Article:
«Unscrupulous» firms are promising NHS workers big savings through tax dodging schemes that could leave them out of pocket.
The firms, which operate at the fringes of the law, target key workers drafted in to help with the coronavirus crisis, a BBC Money Box investigation found.
Social media adverts push workers toward some umbrella companies that take a hefty cut of their salaries.
In return, these companies hide a portion of their pay from the taxman.
But Her Majesty’s Revenue and Customs (HMRC) has said signing up with these firms, which it described as «unscrupulous», could leave key workers facing large, unexpected tax bills.
One advert on Twitter says: «If you’ve been drafted in to reinforce the NHS response to the #coronavirus pandemic, we want to assist you.»
When operating legitimately, working through an umbrella company can make it easier to take on jobs for multiple employers at once.
The worker has their salary paid to the umbrella company, which then pays tax, National Insurance and other deductions on their behalf. After taking a fee, the umbrella company will then pay the worker what is left.
But one company told Money Box that it was possible to save thousands of pounds a year legally by hiding a large chunk of a worker’s salary from the taxman.
Posing as a healthcare worker on a salary of £145 a day, our reporter was told by Dark Blue Professional, a UK-registered umbrella company, that they could take home 78% of their salary, which is more than they would have made through a standard umbrella company.
Kay from Dark Blue Professional explained how the scheme works: «You receive one payment which is a PAYE [pay as you earn] salary payment, that’s taxed and you receive a payslip – and the residual balance is then paid as an investment payment.»
«You receive your second amount into your account…and because it’s done that way there is no tax liability on the second proportion,» she told us.
As a result, a healthcare worker earning £725 per week would be able to pocket £60 more than if they used a standard umbrella company.
But what Kay did not say is that Dark Blue Professional would take £80 a week in fees, four times the industry standard, and that the government would be cheated out of up to half the tax that it should have received.
Kay insisted the scheme is tax compliant. But similar types of scheme have been challenged by HMRC in the past, which has left thousands of workers with crippling tax bills.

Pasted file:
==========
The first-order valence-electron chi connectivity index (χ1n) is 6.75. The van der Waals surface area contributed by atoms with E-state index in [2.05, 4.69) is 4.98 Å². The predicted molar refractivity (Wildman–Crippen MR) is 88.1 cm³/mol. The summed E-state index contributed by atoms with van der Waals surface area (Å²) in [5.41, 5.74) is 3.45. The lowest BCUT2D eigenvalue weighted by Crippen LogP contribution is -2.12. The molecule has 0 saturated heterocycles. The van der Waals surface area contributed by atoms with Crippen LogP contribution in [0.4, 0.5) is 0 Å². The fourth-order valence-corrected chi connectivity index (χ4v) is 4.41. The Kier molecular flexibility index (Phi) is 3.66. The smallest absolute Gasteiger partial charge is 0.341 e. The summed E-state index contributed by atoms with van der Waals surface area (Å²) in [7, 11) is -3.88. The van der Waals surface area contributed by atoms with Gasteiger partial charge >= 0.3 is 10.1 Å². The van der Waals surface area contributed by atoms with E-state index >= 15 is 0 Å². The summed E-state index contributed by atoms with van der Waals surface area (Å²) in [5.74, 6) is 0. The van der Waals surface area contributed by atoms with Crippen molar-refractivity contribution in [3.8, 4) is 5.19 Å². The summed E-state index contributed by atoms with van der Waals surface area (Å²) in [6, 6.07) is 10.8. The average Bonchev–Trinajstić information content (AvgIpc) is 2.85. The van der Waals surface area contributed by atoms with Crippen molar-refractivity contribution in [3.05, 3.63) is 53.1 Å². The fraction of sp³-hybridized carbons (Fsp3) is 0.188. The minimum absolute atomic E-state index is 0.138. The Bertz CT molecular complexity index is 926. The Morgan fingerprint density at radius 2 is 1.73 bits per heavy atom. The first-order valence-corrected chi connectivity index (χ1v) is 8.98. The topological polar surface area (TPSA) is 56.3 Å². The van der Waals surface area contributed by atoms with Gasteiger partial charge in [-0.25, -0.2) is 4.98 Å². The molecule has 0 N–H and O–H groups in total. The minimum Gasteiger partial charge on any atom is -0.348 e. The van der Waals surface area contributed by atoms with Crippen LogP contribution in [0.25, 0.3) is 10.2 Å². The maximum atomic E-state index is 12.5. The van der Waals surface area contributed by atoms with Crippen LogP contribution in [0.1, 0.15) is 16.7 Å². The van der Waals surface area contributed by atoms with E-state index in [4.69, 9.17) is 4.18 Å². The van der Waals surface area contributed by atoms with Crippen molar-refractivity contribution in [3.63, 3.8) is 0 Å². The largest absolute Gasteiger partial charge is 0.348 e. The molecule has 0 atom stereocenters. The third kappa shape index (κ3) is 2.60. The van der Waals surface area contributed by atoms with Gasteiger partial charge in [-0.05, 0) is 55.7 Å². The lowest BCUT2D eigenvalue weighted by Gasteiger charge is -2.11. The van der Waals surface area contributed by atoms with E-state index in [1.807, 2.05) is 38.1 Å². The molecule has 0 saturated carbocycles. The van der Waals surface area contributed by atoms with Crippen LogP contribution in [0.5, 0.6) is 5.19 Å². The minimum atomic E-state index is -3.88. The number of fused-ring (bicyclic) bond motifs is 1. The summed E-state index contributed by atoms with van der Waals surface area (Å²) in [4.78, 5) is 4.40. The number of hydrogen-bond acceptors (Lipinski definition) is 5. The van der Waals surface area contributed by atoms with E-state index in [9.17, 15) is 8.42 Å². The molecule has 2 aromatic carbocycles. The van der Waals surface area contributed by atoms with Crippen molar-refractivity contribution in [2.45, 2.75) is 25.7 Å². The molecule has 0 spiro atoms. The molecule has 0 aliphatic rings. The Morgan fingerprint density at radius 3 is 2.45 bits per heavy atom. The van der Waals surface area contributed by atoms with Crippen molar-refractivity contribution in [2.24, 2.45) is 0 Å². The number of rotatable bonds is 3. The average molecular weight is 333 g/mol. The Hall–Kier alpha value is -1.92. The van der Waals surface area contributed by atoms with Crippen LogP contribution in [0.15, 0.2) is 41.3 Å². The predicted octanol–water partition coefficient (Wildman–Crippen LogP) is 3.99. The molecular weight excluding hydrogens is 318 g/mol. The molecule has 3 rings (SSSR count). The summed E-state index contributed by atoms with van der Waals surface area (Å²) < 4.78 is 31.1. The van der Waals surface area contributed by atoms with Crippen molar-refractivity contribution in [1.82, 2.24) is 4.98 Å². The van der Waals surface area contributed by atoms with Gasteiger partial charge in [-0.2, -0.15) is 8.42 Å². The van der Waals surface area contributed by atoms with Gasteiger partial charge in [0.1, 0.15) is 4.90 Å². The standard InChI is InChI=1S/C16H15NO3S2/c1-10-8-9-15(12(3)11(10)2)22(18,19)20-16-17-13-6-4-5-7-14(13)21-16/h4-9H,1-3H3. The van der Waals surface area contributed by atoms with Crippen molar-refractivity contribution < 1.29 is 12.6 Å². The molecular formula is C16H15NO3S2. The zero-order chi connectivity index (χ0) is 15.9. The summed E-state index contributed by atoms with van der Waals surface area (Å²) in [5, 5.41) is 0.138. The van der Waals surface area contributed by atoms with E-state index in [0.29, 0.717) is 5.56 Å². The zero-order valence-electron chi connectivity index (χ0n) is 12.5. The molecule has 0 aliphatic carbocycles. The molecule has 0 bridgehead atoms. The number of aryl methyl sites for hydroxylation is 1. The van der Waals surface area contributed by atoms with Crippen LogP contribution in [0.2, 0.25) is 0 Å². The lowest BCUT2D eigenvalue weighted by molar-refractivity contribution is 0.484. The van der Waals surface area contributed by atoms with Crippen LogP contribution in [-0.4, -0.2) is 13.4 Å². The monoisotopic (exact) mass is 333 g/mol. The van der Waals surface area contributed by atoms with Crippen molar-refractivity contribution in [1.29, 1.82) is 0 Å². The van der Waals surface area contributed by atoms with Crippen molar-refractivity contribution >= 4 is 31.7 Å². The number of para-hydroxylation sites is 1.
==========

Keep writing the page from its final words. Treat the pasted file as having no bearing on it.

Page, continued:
Some even faced losing their homes, leaving their finances in tatters.
Responding to the findings of Money Box investigation, Judith Freedman – professor of taxation law and policy at Oxford University – said: «There’s a strong likelihood that HMRC will challenge them [the schemes] successfully.»»Not only could the individual taxpayers be left with a big tax bill and a lot of hassle, but they have already paid relatively large fees to the promoters, so they are much worse off than they would have been doing things in a straightforward way,» she said.»It is distressing that people are trying to sell these schemes with…minimal explanation of the risks. Everything possible needs to be done to stop the firms doing this before ordinary taxpayers get caught up in it.»
‘Government doesn’t like it’
Money Box also spoke to a broker from Contracting Scout, which actively targets key workers with adverts on Twitter and LinkedIn.
«Tim», from Contracting Scout, offered to sign us up with an umbrella company also offering 78% take home pay.
He explained that the umbrella companies he works with «are taking advantage of a few tax loopholes» and admitted that «the government doesn’t like it».
«They [the government] do try and legislate against it, but legislation is extremely slow, so once the new legislation moves in there’s a hundred different umbrellas that pop up next week with a different type of payment structure which doesn’t get captivated by the law.
«So the goal posts are always moving and the providers are always trying to cater to that,» he said.
Neither of the two companies responded to the findings of our investigation.
An HMRC spokesperson told Money Box «it is shocking that unscrupulous promoters of tax avoidance schemes are targeting returning NHS workers during this difficult time. HMRC published [advice] on 30 March warning returning workers about this very issue.
«Our advice has always been to steer well clear of such schemes, and to report them to us in confidence for investigation».